Slott: The training wheels are off. At one of our creative retreats, the first time the Spidey team told the room about this, Axel was the first to go, "No, you can't do that. You can't kill Peter Parker. You're going to do a Spider-Man book about Doc Ock, with no Peter Parker?" "Yeah." "And Peter's dead, he's gone?" "Yeah, he's gone, he's dead." It became this big thing in the room. The compromise that was reached was, if you're going to launch a Spider-Man book, Peter Parker's got to be in there. Axel threw out some ideas, and Mark Waid threw out some ideas, and Matt Fraction threw some out, too, and what we settled on was the ghost. If we'd gone with my original plan, there wouldn't have been a ghost. And I would've regretted it! Big time!

When the insane reaction started coming in from #700, and I knew that Superior #1 was two weeks away, with the cliffhanger ending with Ghost Pete — I was so glad. I was like, "Thank you, Axel Alonso!" It really was a way to hold fans' hands and go, "It's going to be OK. Look, Peter's still there. He's still lingering, as a ghost." And then, later, we ripped that out! [Laughs.]

Now let's see what kind of Spider-Man Doc Ock is going to be without Peter Parker on his shoulder as a Jiminy Cricket. This is still a Doc Ock Spider-Man that has experienced, because of the sacrifice Peter Parker made in #700, all the things that gave Peter the lessons of Great Power and Great Responsibility. And especially after his hero turn in issue #8, he realizes he wasted his previous life on villainy, and there are deeper rewards to being a hero. He does want to give this a shot. But now he's going to do it his way. And it's going to get crazy. Everything you've experienced up till now in Superior Spider-Man has been with the parking brake on — and now the parking brake gets ripped out of the car, and the foot is just about to slam down on the accelerator. People are going to be like, "What the hell? What's going on?" It's going to get very cool very fast.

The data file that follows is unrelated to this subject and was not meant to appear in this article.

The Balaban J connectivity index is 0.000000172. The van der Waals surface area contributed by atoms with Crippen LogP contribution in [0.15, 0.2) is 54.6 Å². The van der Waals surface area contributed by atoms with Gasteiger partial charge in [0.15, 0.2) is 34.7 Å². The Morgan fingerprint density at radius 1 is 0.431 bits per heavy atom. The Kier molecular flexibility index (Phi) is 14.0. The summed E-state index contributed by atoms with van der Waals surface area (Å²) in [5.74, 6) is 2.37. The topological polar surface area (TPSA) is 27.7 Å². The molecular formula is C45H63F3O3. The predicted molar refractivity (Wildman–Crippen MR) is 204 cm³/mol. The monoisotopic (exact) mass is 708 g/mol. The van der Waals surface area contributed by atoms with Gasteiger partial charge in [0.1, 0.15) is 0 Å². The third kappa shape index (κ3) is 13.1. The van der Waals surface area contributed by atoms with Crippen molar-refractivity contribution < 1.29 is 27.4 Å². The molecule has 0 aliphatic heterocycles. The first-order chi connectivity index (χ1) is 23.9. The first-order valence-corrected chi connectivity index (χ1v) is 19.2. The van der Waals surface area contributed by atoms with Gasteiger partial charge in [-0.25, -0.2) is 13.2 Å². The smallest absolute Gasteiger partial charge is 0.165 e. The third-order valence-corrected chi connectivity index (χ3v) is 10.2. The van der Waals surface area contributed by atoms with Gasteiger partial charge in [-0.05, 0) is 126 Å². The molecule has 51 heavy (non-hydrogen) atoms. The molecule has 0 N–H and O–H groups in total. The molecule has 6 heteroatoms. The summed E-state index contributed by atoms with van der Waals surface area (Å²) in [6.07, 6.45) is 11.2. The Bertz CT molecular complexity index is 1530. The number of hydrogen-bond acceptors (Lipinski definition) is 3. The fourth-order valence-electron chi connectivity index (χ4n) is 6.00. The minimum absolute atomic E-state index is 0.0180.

Nrama: What it also seems to do is remove the perceived predictable ending that many fans might have assumed would happen — Peter is going to eventually get control of his body back — and, as a result, the future seems more wide open at this point then it might have felt before.

Slott: I love the fact that we bring the gold Octobot back on frame. "Oh, look, there's the back-up Peter Parker personality. Let's delete that, too." You know the thing you thought was a lifeboat? We burn it! [Laughs.] Mind wiped out, back-up wiped out, gone, done, boom. Now let's move forward. New age. New Spider-Man.

Nrama: Wanted to ask about one scene in particular in issue #9…

Slott: Here it comes. I know the scene you're going to talk about. It's the one that Tom Brevoort said, after he read it, "This is my favorite part." And it's mine, too.

Nrama: … where it's revealed that Peter Parker's defeat is effectively secured by the revelation that he wanted to prevent Doc Ock from performing surgery on the girl in #8, because he feared it would lead to him being discovered.

Slott: Yep. It's that one moment where he goes, "I knew the minute you did that, you'd get that helmet, and I'd be on your radar, and I'd be in trouble. And for a moment, I hesitated." In the end, he doesn't. But he has that moment. Maybe it was for a nanosecond. Maybe it was for a billionth of a nanosecond. But it was there.

There's a legion of fans that have grown up with Peter — especially the last 20 years — where they look at Peter Parker as a paragon of humanity. As a saint, who would never make the wrong choice. Would never do anything less than true heroism. Who would never have a dark thought or impulse — even for a billionth of a nanosecond. Somewhere down the line, people starting thinking of Pete as Steve Rogers with spider-powers.